Justice Katju tries to describe a lawless society by emphasising ancient thinkers’ belief that when the rule of law collapses, it would be replaced by ‘Matsyanyaya’ where the ‘law of jungle’ would take over and society would be stuck within a loop of bigger fish eating the smaller ones. Mark Antony’s speech in Julius Caesar is used as an example of lawlessness in society. The Mahabharata is cited to show that a king who fails to use his ‘rod of punishment’ does not protect the earth, and this would create a situation where stronger people destroy weaker ones, like big fish eating smaller fish. The reconciliation of these two literary works seems contradictory. The Mahabharata advocates for the king to act as the supreme being in the land and to control his subjects to ensure law and order. In Julius Caesar, on the other hand, the reason the Senators decide to kill Caesar is that he is able to maintain law and order in society while also successfully pursuing expansionary missions. He continued to grow popular and influential which was why he was seen as a threat to the Roman Republic as he was powerful enough to try and establish a monarchy. The difference between the two scenarios is quite stark as the former is built on the premise that there needs to be a king to ensure society does not descend into a state of lawlessness.

Another quote is used from Kautilya and Shatapatha Brahmana where it is said that stronger forces seize upon weaker ones during droughts when there is a dearth of water, a metaphor for law. This, again, seems disconnected from the context in this case. The police participating in a fake encounter at the bidding of a private individual is an aberration, it is an exception to the rule – it does not signify that there is lawlessness. In fact, allegedly, the accused police officers in this case went to great lengths to falsify the FIR in an attempt to legitimise their offences and make them seem lawful. Thus, the use of these three literary works in this case seems like an exaggeration of the incident that took place as it is being generalised as a normal state of being in society.

III. Textual Analysis

The judgment is written in a clear and articulate manner despite the dubious use of literature. Judicial writing is supposed to have clarity, it should not be hidden behind the veneer of complicated language to ensure readers comprehend it easily. Justice Katju himself believes great literature is in simple language. The language used in Prakash Kadam is simple and unambiguous. It is easy to understand. The full facts of the case are stated clearly at the beginning of the judgement. Then, the contentions of the appellants and the prosecution along with the precedents they used to support their arguments are clearly stated. The judgement then goes on to analyse these arguments and present their opinion on the matter. Some more facts are introduced at this stage to highlight the serious nature of this case and to show that it warrants the cancellation of bail. This diverges from the structure but helps make the judges’opinions clearer, although the facts need not have been stated in such great detail. Until this point, there is no reference to any literature at all, except the disconnected quote from Caesar at the very beginning. This makes it evident that all the legal issues in the case were already resolved and there was no need for any literary reference to tackle an issue that is not adequately resolved by the application of the law. The literature analysis was included at the very end after the appeal was dismissed. It gives little motivation for the reader to continue reading the judgement as the main points of contention had already been resolved. Placing the reasoning for judgement within the literary sources used would have made a more compelling argument and would have also made it a more interesting read.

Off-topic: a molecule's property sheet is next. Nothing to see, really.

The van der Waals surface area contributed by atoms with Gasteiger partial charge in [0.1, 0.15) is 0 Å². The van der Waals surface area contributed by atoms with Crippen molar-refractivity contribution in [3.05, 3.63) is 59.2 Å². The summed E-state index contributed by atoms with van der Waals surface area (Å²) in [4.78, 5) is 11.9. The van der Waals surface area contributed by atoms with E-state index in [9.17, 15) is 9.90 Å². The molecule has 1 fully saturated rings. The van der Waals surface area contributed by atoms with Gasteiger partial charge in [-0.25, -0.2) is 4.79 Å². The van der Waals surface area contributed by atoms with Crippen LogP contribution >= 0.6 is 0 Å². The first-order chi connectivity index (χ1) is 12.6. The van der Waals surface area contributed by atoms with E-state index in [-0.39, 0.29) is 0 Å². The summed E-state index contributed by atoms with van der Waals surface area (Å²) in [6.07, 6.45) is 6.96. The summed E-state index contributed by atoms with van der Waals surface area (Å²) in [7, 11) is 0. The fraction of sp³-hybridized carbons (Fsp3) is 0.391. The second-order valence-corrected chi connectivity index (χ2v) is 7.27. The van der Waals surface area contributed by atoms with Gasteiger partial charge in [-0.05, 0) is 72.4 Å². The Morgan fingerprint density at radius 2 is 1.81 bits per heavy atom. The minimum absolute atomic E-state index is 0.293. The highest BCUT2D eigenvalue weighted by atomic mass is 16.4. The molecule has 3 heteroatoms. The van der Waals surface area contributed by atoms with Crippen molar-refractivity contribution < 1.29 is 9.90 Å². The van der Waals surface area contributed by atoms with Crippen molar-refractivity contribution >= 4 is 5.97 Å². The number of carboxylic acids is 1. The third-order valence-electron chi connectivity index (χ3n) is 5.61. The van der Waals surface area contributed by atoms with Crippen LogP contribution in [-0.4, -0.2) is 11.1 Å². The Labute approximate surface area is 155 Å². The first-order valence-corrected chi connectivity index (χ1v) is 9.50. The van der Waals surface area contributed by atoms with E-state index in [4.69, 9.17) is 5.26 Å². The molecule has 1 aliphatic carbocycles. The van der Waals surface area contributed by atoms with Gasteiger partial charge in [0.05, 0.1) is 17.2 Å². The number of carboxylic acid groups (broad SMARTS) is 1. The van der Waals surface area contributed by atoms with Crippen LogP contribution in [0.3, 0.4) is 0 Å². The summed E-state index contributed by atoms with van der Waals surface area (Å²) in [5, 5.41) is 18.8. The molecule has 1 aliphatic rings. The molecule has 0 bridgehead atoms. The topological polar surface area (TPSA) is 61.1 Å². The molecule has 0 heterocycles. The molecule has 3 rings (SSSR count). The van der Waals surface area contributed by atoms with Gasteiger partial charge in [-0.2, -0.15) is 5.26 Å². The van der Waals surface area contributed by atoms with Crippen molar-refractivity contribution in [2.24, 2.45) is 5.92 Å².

The presentation of the facts of the case by Justice Katju gives priority to the plight of the deceased during the hours before his death and focuses on the cruelty of the accused police officers from the beginning. At the outset, the judgement mentions that the case reveals the “grisly depths our society has descended” into, immediately after the passage from Julius Caesar. This creates a sense of apprehension in the readers’ minds before they are familiarised with the facts of the case and perhaps also makes them biased in favour of the deceased.

The structure of the judgement could have been more coherent. The placement of the extract from Julius Caesar at the very beginning of the judgement is quite odd. There is no explanation for it in the immediate succeeding paragraphs and is only referred to at the very end, almost as an afterthought. The judgement concludes in the dismissal of the appeals and then the Court opts to include this literary analysis of the Matsyanyaya and Julius Caesar. If the extract was placed here instead of in the beginning and then explained along with the other extracts about the bigger fish eating the smaller ones, the two concepts would have been clearer. Reading Mark Antony’s quote first and then reading the rest of the judgement leaves the reader confused about how it is related to the case as it is not very evident initially, and as explained earlier, it is also not a fully accurate explanation of the facts of the instant case. The use of these literary works seems disjointed and slightly irrelevant. The descent of society into lawlessness is not as much of an imminent threat as the judgement makes it out to be and neither is the condition of society that harrowing. The intensity of the lawlessness in the literary works is hardly proportionate to the events that took place in this case.